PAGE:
Toshiba takes advantage of the wide form factor by outfitting the Satellite P105-S6024 with a full-size keyboard and a 10-key numeric keypad (somewhat unusual for a laptop, though also found on desktop replacements from Gateway, HP, and Fujitsu). Given the amount of real estate the case affords, we were somewhat disappointed in the size of the touch pad and the mouse buttons, which felt cramped, and we wish the laptop had a button to turn off the touch pad when using an external mouse. Above the keyboard sit basic media controls (play, stop, fast-forward, back) and two programmable application-launch buttons. On the front edge, a small volume wheel controls two Harman Kardon speakers that produce well-balanced, if not very loud, sound. Because the Satellite P105-S6024 runs on Windows XP Media Center Edition, Toshiba also includes a slim remote control that slides into the PC Card slot when not in use. The final design feature of note: a handy on/off switch for the laptop's 802.11a/b/g Wi-Fi radio sits along the system's front edge.

While the higher-end Satellite P105-S921 offers a complete set of media connections, the less-expensive Satellite P105-S6024 leaves out a few. It has headphone and microphone jacks (but no S/PDIF); VGA and S-Video (but no DVI) output; plus four-pin FireWire and four USB 2.0 ports. Networking options include the aforementioned Wi-Fi radio, Gigabit Ethernet, and a modem; Bluetooth is not available on this configuration. The Satellite P105-S6024 has both a Type II PC Card slot and a slot for the latest ExpressCards, plus a 5-in-1 media card reader that recognizes Secure Digital, Memory Stick, Memory Stick Pro, MultiMediaCard, and xD formats. Rounding out the selection is a double-layer DVD burner.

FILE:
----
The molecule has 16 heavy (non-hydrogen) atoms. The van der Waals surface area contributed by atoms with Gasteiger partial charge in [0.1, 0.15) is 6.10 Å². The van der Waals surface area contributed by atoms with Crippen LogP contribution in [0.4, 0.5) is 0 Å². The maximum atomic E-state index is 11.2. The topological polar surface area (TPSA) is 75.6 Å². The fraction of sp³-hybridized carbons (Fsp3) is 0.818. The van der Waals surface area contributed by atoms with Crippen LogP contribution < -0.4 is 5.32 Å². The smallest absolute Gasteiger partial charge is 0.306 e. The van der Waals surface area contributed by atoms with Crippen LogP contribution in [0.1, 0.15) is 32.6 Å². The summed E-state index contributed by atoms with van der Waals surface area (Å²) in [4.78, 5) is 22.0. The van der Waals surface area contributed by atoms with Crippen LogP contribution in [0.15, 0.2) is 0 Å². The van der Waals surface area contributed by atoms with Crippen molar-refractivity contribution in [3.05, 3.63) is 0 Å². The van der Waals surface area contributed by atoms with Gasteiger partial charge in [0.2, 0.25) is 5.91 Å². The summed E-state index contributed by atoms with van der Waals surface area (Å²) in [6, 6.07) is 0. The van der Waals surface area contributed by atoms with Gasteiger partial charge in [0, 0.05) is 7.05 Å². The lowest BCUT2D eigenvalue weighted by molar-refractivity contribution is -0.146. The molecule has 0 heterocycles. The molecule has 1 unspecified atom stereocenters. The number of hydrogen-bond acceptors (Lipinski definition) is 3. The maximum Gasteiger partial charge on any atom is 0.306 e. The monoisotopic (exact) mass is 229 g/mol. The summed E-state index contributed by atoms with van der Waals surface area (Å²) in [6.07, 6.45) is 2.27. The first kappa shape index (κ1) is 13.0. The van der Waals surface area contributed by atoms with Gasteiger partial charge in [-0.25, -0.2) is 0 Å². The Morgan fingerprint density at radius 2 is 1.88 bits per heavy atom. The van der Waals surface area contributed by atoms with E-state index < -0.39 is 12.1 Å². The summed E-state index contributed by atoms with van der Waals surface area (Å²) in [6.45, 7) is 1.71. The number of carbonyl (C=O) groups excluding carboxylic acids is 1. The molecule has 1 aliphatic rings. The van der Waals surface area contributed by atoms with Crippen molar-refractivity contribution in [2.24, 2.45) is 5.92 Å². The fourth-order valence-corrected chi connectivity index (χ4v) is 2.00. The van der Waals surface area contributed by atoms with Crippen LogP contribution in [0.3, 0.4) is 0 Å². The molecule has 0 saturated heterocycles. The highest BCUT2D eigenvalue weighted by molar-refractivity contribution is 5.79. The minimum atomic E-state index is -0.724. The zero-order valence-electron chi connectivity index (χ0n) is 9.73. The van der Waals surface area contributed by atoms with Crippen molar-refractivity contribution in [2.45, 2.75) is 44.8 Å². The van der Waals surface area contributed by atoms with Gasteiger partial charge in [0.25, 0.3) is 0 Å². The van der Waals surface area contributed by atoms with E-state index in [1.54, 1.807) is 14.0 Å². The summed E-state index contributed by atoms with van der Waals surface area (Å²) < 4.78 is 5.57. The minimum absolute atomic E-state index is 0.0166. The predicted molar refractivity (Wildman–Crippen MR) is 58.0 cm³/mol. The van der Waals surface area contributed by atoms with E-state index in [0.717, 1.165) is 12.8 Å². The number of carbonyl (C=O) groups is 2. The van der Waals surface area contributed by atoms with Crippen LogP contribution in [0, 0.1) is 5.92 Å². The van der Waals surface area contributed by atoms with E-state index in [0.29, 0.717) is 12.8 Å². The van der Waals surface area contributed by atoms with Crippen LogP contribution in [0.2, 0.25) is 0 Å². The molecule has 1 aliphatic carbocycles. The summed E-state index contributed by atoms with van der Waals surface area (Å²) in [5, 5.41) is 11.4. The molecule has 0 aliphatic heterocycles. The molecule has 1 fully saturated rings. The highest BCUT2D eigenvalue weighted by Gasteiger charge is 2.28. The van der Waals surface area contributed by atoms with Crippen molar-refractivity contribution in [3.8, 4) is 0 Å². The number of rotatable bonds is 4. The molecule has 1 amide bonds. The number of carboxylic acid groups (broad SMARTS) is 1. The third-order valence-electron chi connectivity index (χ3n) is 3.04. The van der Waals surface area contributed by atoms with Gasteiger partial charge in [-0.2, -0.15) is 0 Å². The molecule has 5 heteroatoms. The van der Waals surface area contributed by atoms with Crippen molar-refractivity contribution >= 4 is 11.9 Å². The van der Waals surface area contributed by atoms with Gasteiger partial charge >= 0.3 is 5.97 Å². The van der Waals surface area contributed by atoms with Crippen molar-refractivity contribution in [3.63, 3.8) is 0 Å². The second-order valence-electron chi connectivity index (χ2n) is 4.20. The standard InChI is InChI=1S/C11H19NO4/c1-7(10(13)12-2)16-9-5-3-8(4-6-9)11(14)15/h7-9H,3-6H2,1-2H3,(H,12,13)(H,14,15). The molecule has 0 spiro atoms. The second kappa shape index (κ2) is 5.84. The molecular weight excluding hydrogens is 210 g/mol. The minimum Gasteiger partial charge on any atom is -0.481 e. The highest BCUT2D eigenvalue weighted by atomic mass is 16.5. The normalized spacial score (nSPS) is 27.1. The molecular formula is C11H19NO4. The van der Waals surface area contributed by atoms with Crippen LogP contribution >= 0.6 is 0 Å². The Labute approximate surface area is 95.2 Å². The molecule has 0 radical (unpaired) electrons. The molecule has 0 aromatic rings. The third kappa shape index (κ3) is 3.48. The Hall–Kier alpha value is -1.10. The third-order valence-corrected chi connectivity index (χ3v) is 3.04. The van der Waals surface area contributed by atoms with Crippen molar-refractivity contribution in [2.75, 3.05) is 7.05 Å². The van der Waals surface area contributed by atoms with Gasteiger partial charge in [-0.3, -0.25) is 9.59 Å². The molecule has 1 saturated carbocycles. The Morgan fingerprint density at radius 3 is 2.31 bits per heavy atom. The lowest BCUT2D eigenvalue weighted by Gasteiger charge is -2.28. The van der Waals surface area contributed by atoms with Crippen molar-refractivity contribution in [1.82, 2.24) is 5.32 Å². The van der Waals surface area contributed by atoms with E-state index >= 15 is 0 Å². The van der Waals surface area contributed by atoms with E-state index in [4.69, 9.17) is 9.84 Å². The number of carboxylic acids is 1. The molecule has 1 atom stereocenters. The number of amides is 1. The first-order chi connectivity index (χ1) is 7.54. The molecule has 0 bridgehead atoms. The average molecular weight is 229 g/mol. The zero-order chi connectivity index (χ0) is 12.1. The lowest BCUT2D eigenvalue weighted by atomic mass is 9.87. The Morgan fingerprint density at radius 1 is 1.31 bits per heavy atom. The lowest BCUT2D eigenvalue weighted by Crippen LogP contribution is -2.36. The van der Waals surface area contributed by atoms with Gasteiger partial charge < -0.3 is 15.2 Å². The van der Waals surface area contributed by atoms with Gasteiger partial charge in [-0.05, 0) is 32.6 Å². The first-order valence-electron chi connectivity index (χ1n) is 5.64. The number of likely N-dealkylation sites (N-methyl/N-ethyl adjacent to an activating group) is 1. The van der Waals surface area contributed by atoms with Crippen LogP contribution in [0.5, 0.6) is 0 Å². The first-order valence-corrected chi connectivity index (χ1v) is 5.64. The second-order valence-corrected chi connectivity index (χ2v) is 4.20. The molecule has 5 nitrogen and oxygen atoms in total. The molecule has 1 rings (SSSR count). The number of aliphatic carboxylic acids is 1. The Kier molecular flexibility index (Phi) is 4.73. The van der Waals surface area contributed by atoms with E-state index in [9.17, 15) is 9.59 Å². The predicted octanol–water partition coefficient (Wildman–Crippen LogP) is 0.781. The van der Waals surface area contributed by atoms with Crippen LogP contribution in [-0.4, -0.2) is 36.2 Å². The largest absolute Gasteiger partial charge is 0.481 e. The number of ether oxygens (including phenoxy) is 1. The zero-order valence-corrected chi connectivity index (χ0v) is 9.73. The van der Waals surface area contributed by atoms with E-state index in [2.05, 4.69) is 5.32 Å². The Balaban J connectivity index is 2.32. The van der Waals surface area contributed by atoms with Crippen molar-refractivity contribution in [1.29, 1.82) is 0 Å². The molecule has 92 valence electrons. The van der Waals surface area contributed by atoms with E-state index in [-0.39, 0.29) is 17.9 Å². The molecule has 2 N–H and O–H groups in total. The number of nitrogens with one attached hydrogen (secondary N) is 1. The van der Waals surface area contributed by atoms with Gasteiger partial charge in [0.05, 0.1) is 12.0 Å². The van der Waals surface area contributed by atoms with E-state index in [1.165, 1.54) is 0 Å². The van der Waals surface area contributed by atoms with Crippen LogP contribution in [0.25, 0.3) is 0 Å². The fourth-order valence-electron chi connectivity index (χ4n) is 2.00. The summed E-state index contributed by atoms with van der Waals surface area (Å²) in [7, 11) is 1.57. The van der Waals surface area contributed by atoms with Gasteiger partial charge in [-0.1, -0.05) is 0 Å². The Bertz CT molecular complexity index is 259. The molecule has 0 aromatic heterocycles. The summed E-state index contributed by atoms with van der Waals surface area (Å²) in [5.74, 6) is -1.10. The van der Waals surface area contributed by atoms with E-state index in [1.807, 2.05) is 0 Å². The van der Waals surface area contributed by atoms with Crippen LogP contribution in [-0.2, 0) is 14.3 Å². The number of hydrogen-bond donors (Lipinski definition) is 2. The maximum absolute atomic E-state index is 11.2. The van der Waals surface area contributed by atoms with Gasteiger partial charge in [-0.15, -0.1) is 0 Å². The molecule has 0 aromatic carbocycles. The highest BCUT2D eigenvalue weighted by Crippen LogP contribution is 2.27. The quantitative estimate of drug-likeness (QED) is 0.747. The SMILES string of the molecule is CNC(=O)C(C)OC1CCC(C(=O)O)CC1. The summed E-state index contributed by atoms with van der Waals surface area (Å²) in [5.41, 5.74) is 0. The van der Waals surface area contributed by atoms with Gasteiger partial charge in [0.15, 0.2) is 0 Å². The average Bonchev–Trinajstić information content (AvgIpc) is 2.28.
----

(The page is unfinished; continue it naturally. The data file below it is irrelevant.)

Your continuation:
In addition to Windows XP Media Center Edition, the Satellite P105-S6024's software bundle is quite respectable for a budget machine. The package includes Microsoft Office OneNote, the Microsoft Works 8.5 mini-suite, apps for viewing and burning discs, and Toshiba's Express Media Player, which lets you access CDs and DVDs without booting the system.

The low-price Satellite P105-S6024 uses components on the low end of Satellite P105 configuration options. Our unit included a 1.6GHz Intel Core Duo processor, 1GB of midrange 533MHz memory, a decent-size 100GB SATA hard drive spinning at a moderate 5,400rpm, and an integrated Intel graphics card that borrows up to 128MB of RAM from system memory. Still, the Satellite P105-S6024 delivered a strong performance on CNET Labs' new performance benchmarks, running neck and neck with a 2GHz Core Duo-based Gateway M685 (the dual-core business version of the Gateway NX850XL) and easily besting the Dell Latitude D520, which is smaller than the Satellite P105-S6024 but is built with the same-speed processor. If you're looking to use your laptop for ripping music, light photo editing, and other typical home use (checking e-mail, surfing the Web), the Satellite P105-S6024 has plenty of performance to meet your needs. Even better, the Satellite lasted slightly more than three hours in our battery-drain tests, which is the average for smaller systems and impressive for a desktop replacement.